In this article, Tony Atkinson (Nuffield College Oxford and LSE), a past president of the RES, reviews the work of the IFS and James Mirrlees published in 2012 under the title Tax by Design.
A major report on the reform of UK taxation, orchestrated by the Institute for Fiscal Studies (IFS), written by leading public finance economists, led by a Nobel Prize-winning Cambridge professor. For those with long memories, this sounds familiar. In 1978, James Meade and the Meade Committee produced The Structure and Reform of Direct Taxation. A third of a century later, the IFS has done it again, with a team led by James Mirrlees, which has produced the report, Tax by Design, and a set of commissioned studies published as Dimensions of Tax Design. Like the Meade Report, the Mirrlees Review is an impressive study and will be a standard reference for years to come.
Indeed, the Meade and Mirrlees reports have much in common. Both take a broad view of the issues and are firmly grounded in economic theory. Both review teams have blended the contributions of senior scholars with those of up-and-coming younger researchers. Both demonstrate the value in this politically-sensitive field of an independently financed inquiry. There are also important differences. One is scale. The report of the Meade Committee was contained in one volume; the Mirrlees Review has produced two substantial volumes with a total of 1,880 pages — nearly a quarter of the length of UK primary tax legislation! A second important difference arises from the fact that public economics has moved on. The Mirrlees review rests heavily on empirical findings, reflecting the revolution in public finance achieved through intensive use of micro-data and the development of micro-econometric techniques.
What does the Mirrlees review recommend?
The Review set out ‘to identify reforms that would make the tax system more efficient, while raising roughly the same amount of revenue … and while redistributing resources … to roughly the same degree. Our motivation [is] to unlock significant potential welfare gains’ (p.2). Their ‘vision of a good tax system’ to achieve this objective includes a progressive income tax, exempting the ‘normal return to savings’, with a coherent rate structure, a single integrated transfer system for those with low incomes or high needs, a largely uniform value-added tax (VAT), with additional taxes on alcohol, tobacco and road congestion, a lifetime wealth transfer tax, and a single rate of corporation tax, exempting the ‘normal return on investment’.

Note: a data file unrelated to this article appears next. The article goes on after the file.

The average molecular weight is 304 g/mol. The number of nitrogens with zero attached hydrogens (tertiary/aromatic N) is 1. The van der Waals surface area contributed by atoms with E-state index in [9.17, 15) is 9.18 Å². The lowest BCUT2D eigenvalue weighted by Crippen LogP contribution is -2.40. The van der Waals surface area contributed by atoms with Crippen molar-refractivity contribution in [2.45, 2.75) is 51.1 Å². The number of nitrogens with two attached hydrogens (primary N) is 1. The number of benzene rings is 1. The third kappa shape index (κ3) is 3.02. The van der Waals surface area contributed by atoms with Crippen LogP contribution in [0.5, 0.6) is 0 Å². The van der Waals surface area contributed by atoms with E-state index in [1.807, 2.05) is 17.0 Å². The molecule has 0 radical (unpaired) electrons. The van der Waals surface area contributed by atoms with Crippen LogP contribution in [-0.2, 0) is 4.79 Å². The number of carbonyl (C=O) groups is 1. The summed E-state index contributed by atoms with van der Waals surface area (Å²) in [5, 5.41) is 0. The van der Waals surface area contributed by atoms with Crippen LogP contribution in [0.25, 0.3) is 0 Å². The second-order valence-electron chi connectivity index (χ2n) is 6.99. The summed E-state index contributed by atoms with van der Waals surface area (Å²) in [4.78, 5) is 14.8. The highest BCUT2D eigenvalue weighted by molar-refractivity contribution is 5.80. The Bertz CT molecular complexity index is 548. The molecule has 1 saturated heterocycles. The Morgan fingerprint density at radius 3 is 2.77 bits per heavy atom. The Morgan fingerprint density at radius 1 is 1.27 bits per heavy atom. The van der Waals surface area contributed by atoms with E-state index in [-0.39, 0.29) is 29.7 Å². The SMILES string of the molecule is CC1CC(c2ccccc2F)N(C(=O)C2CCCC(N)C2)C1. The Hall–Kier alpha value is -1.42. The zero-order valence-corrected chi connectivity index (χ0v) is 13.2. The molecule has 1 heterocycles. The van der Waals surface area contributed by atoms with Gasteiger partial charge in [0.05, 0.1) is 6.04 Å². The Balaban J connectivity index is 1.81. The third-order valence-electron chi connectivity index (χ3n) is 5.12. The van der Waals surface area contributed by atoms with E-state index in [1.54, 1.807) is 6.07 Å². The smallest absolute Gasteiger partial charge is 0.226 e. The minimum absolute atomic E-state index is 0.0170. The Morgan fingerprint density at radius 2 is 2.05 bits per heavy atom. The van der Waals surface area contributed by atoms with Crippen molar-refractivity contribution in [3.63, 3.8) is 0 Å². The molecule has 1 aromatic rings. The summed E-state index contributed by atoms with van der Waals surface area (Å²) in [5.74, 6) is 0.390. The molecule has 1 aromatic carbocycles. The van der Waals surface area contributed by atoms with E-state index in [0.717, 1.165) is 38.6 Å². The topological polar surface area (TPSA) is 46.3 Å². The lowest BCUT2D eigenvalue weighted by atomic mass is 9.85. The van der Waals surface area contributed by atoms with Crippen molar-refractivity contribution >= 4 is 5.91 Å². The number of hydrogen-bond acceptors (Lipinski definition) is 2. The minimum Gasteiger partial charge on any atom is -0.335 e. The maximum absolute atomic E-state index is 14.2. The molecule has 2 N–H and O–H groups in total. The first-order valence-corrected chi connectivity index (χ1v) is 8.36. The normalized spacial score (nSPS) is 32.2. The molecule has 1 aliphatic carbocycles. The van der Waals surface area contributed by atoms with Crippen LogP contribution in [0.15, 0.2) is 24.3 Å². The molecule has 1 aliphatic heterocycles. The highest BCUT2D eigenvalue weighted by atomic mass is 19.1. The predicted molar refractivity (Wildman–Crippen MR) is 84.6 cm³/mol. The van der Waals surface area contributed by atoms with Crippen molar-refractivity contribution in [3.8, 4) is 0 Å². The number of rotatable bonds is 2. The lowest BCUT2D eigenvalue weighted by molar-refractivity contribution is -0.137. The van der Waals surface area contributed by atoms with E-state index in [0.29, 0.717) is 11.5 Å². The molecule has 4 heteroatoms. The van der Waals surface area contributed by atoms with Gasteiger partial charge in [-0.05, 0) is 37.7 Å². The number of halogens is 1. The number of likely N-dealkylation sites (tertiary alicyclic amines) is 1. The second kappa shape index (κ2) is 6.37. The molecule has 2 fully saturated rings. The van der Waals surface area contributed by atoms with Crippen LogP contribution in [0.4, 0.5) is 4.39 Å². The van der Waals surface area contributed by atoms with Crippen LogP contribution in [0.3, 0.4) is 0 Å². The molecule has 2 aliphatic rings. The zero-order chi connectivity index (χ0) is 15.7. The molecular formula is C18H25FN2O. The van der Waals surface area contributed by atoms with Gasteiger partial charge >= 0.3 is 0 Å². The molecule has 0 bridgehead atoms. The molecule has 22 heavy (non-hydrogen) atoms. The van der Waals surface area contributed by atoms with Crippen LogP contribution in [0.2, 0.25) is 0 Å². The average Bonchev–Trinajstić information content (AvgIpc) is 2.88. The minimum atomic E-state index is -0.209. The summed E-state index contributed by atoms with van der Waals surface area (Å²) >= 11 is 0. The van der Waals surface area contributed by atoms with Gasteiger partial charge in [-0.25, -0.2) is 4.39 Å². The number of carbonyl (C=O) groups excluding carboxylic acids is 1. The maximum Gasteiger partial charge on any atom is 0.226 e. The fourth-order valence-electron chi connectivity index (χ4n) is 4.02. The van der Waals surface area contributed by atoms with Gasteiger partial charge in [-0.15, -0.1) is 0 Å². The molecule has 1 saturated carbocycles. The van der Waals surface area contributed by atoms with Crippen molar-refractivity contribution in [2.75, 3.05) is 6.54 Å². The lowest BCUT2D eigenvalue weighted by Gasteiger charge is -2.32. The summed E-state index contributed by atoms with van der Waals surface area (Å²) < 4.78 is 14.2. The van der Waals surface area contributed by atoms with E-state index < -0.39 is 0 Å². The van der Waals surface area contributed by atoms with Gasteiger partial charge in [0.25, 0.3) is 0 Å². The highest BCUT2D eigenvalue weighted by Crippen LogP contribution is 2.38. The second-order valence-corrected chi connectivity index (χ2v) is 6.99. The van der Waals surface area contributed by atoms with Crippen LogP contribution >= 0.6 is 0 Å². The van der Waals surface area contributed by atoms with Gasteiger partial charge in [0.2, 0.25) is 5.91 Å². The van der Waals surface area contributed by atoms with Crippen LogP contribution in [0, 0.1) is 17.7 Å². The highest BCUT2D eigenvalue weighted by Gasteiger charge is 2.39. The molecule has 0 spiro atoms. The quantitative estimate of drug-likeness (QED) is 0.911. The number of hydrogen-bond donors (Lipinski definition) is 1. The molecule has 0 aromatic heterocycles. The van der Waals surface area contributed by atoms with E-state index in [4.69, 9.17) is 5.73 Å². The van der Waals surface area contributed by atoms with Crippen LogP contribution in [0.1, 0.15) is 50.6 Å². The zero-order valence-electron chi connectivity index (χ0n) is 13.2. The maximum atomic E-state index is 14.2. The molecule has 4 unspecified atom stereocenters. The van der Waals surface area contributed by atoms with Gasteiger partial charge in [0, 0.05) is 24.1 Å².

The Review’s ‘vision’ is presented as being of general validity. In contrast, the process of transition from the current state of taxation depends on the circumstances of the country in question. In the case of the UK, the Review is highly critical of the tax system, which it describes as ‘a jumble of tax rates, a lack of a coherent vision of the tax base, and arbitrary discrimination across different types of economic activities’ (pp. 478-9). The recommended ‘reform package’ for the UK includes (only an abbreviated summary):
- Merging personal income tax with social security contributions;
- Replacing income-tested transfers by a single integrated benefit;
- Exempting interest on bank and building society accounts, making a "rate-of-return allowance" for equities, business assets and rental property; and otherwise taxing capital income at the same rate as earned income; introducing an allowance for corporate equity into the corporation tax;
- Removing nearly all zero and reduced rates of VAT and introducing a tax on financial services equivalent to VAT;
- Introducing a tax on the current value of domestic property, and a land value tax for business, to replace existing council tax (on housing) and Stamp Duty, and business property tax.
Each of the Review proposals warrants careful attention, and they are already having an influence on Government policy. Here I make no attempt to go through them exhaustively; instead I have picked out just three aspects that are interesting in their own right and that raise questions about the present state of public economics.
Optimal taxation and VAT
Given the importance of the Chair’s role in the development of optimal tax theory, it is scarcely surprising that the Review is heavily influenced by this literature. The Review recognises that ‘optimal tax theory has its limitations’ but says that ‘it is nevertheless a powerful tool and, throughout this volume, the conclusions of optimal tax theory will inform the way in which we discuss policy’ (p. 39). One example is the proposal for a more broad-based VAT. Optimal tax theory is not the only strand in the argument for uniform rates of VAT. The Review attaches weight to the administrative advantages and the probability that a uniform tax would be less vulnerable to lobbying pressure — both of which seem to me strong arguments. But it also devotes considerable space to the optimal taxation analysis — which seems more open to debate.
The argument regarding a uniform VAT illustrates well one of the key principles of the Review, ‘the need to think of the tax system as just that — a system’ (p.45). If indirect taxes are considered in isolation, they appear to be a classic battleground between efficiency (tax more heavily goods that are inelastic in demand) and equity (exempt necessities). But once we introduce the possibility of levying direct taxes, the role of indirect taxes changes. If the only source of income differences is earning capacity, and there are no restrictions on the government’s ability to levy non-linear direct taxes on earnings, then — under certain conditions — optimality can be achieved with uniform indirect taxes. (The conditions include the absence of externalities and for this reason the Review recommends additional taxes on alcohol and tobacco.) Pragmatically, the Review devises a tax reform package that broadens the base for VAT, removing zero rating (notably for food) ‘to raise net revenue for the Exchequer and to redistribute more resources from better-off households to less well-off households’ (p. 217).